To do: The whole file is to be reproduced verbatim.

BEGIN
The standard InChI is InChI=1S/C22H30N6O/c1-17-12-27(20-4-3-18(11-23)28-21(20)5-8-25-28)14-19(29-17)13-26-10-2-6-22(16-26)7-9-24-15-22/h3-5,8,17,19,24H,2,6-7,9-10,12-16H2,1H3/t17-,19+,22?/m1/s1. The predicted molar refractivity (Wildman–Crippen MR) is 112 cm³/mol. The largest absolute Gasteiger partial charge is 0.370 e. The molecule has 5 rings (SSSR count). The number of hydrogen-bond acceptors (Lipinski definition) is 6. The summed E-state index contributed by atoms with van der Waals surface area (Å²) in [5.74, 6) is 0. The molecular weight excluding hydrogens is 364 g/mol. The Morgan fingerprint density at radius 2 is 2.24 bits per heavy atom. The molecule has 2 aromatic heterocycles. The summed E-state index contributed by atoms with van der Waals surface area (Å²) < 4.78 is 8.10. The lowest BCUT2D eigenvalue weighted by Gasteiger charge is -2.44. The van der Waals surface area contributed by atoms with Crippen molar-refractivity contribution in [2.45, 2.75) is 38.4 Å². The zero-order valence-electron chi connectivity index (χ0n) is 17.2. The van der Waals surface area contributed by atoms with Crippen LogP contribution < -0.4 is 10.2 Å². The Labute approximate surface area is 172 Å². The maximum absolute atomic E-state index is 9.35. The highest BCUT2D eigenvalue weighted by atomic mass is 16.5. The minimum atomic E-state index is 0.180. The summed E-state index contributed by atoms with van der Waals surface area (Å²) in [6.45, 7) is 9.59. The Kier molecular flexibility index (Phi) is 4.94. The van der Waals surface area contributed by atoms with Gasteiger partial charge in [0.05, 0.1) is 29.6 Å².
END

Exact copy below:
The standard InChI is InChI=1S/C22H30N6O/c1-17-12-27(20-4-3-18(11-23)28-21(20)5-8-25-28)14-19(29-17)13-26-10-2-6-22(16-26)7-9-24-15-22/h3-5,8,17,19,24H,2,6-7,9-10,12-16H2,1H3/t17-,19+,22?/m1/s1. The predicted molar refractivity (Wildman–Crippen MR) is 112 cm³/mol. The largest absolute Gasteiger partial charge is 0.370 e. The molecule has 5 rings (SSSR count). The number of hydrogen-bond acceptors (Lipinski definition) is 6. The summed E-state index contributed by atoms with van der Waals surface area (Å²) in [5.74, 6) is 0. The molecular weight excluding hydrogens is 364 g/mol. The Morgan fingerprint density at radius 2 is 2.24 bits per heavy atom. The molecule has 2 aromatic heterocycles. The summed E-state index contributed by atoms with van der Waals surface area (Å²) < 4.78 is 8.10. The lowest BCUT2D eigenvalue weighted by Gasteiger charge is -2.44. The van der Waals surface area contributed by atoms with Crippen molar-refractivity contribution in [2.45, 2.75) is 38.4 Å². The zero-order valence-electron chi connectivity index (χ0n) is 17.2. The van der Waals surface area contributed by atoms with Crippen LogP contribution < -0.4 is 10.2 Å². The Labute approximate surface area is 172 Å². The maximum absolute atomic E-state index is 9.35. The highest BCUT2D eigenvalue weighted by atomic mass is 16.5. The minimum atomic E-state index is 0.180. The summed E-state index contributed by atoms with van der Waals surface area (Å²) in [6.45, 7) is 9.59. The Kier molecular flexibility index (Phi) is 4.94. The van der Waals surface area contributed by atoms with Gasteiger partial charge in [0.05, 0.1) is 29.6 Å².